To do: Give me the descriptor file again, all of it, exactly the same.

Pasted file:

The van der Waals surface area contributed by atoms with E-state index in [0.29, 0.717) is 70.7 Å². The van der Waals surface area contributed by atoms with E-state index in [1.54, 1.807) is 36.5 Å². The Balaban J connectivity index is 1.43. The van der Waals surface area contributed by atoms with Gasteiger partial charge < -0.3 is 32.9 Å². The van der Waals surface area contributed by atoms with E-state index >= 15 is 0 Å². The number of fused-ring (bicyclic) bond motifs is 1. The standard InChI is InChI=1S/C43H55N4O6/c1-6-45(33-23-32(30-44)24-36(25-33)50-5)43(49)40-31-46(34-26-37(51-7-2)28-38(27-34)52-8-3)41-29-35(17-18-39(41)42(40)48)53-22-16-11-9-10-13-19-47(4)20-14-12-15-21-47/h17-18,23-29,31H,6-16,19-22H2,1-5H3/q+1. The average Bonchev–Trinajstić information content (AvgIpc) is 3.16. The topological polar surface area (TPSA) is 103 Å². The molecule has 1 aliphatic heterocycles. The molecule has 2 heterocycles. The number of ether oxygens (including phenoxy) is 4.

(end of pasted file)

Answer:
The van der Waals surface area contributed by atoms with E-state index in [0.29, 0.717) is 70.7 Å². The van der Waals surface area contributed by atoms with E-state index in [1.54, 1.807) is 36.5 Å². The Balaban J connectivity index is 1.43. The van der Waals surface area contributed by atoms with Gasteiger partial charge < -0.3 is 32.9 Å². The van der Waals surface area contributed by atoms with E-state index >= 15 is 0 Å². The number of fused-ring (bicyclic) bond motifs is 1. The standard InChI is InChI=1S/C43H55N4O6/c1-6-45(33-23-32(30-44)24-36(25-33)50-5)43(49)40-31-46(34-26-37(51-7-2)28-38(27-34)52-8-3)41-29-35(17-18-39(41)42(40)48)53-22-16-11-9-10-13-19-47(4)20-14-12-15-21-47/h17-18,23-29,31H,6-16,19-22H2,1-5H3/q+1. The average Bonchev–Trinajstić information content (AvgIpc) is 3.16. The topological polar surface area (TPSA) is 103 Å². The molecule has 1 aliphatic heterocycles. The molecule has 2 heterocycles. The number of ether oxygens (including phenoxy) is 4.